Samantha Estoesta’s chronic migraines were so painful they forced her to work on her computer at least once a week with no external artificial lighting and her screen's brightness set to the lowest possible setting.
For years, Estoesta, Product Manager – Social Innovation Specialization at TD Bank Group (TD), suffered from migraines caused by the blue light being emitted from her screen. When she felt them coming on, she had two options: Take a sick day or shut off all the lights in her home, turn her screen’s brightness to the lowest possible setting and hope that the migraine reliever she took every four hours could get her to 5 p.m.
But for the last four months, Estoesta has had a new option to help handle her symptoms. She's been using the TD Accessibility Adapter, a tool she helped create to address the online accessibility preferences of her TD colleagues, by helping to reduce the blue light emitted from a device. During these four months, she estimates that using the tool has helped reduce the number of her migraines by almost 75%.
The TD Accessibility Adapter, which made such a difference for Estoesta, is now available to everyone in Canada and the United States at no cost via the Chrome Web Store.
“Accessibility should be embedded everywhere — it should be something we strive to have as a standard,” said Estoesta, who is the TD Accessibility Adapter's product owner.
“I believe that the TD Accessibility Adapter has made an incredible difference in my life and I believe it could help thousands of others, whether they identify as having a disability or not. Offering the tool to the public at no charge is just the right thing to do. It's a great example of how the innovations we make here at work for our colleagues can be shared with our customers and communities."
The TD Accessibility Adapter allows users to personalize their online experience tied to individual accessibility preferences. In addition, the tool can co-exist with any other assistive technologies that may be on a user's device, such as JAWS, a screen reader. The tool also enables users to apply reading guides, larger and dyslexia-friendly fonts, and monochrome, dark mode and low saturation features to their device, to help meet a variety of accessibility needs.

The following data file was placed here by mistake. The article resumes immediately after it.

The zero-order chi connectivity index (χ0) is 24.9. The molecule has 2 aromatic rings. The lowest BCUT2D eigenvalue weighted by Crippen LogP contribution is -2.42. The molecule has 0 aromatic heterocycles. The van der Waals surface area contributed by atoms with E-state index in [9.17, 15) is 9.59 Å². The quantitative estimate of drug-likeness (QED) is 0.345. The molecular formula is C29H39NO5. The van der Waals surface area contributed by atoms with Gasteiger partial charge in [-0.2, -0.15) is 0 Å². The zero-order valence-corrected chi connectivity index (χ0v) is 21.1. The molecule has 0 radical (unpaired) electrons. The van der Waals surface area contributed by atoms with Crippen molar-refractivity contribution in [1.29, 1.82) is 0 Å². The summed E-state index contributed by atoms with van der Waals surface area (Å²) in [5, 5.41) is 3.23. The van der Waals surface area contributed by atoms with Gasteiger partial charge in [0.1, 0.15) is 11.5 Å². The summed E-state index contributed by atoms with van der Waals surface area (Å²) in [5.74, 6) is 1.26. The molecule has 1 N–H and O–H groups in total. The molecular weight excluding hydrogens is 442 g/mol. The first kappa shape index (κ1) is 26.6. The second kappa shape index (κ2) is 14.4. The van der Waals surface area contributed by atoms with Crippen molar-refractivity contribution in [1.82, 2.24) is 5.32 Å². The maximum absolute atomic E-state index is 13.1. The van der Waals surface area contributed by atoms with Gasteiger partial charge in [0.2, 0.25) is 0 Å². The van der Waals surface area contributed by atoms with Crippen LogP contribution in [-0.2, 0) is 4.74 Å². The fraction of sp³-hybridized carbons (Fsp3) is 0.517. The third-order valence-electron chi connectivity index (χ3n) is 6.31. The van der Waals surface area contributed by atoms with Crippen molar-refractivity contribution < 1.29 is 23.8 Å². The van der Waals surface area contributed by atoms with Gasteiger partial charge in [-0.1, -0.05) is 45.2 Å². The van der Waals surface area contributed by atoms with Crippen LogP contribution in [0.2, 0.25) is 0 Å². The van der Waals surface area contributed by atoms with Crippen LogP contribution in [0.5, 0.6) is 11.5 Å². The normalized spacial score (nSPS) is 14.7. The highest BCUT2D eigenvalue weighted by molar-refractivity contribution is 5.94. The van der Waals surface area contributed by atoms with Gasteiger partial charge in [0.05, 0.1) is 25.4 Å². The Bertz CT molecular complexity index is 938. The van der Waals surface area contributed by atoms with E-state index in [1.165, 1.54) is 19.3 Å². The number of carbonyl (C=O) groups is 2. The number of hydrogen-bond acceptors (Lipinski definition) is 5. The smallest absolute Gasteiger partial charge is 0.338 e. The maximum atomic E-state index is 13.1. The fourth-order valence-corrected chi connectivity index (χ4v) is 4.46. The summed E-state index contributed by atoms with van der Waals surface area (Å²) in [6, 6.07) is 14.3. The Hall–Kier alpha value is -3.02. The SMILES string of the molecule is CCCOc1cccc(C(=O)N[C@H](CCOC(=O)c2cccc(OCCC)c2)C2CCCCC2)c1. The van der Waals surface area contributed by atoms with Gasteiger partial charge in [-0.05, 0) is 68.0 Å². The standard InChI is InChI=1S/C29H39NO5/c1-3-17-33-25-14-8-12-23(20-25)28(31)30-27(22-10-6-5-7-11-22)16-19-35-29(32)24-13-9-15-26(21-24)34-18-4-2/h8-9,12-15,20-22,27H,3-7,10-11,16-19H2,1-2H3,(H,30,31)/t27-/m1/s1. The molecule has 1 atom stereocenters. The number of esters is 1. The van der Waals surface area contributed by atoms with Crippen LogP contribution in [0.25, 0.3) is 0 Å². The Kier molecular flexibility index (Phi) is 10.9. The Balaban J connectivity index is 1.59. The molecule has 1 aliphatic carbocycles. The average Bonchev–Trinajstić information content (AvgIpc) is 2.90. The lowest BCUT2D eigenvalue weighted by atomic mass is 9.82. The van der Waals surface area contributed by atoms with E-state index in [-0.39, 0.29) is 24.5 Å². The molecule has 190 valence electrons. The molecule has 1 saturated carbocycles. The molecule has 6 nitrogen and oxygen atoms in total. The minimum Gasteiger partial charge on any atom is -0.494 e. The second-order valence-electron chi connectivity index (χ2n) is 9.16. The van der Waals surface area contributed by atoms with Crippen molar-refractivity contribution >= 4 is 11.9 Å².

According to data compiled by the Centers for Disease Control and Prevention (CDC) in May 2023, up to 1 in 4 adults in the U.S. have a disability. The non-profit group WebAIM reports that only 3% of the Internet is currently accessible to users with disabilities. According to a 2021 Pew Research Center survey found that people with disabilities are three times more likely than those without to never go online.
A commitment to inclusive innovation
The TD Accessibility Adapter was developed by TD Lab, an innovation group at TD that collaborates with businesses across the Bank, as a tool to help address colleague accessibility preferences that TD colleagues could use on their own without the need to first disclose their accessibility concerns to their managers.
After Estoesta and her team developed the tool, it was piloted by the Bank's technology team with over 6,000 U.S. retail colleagues at TD Bank, America’s Most Convenient Bank (AMCB), as well as Disability:IN, a regular collaborator with TD, to test that the tool was ready for broader consumption. In June, the TD Accessibility Adapter launched globally to more than 95,000 colleagues enterprise-wide at TD.
For some TD colleagues, the TD Accessibility Adapter has already proven its worth.
Edi Martinovic, AMCB Assistant Store Manager in Albany, New York, said the tool has helped him stay focused at work. Martinovic, who identifies as having Attention-Deficit / Hyperactivity Disorder, uses the low saturation mode to help mute his screen’s appearance.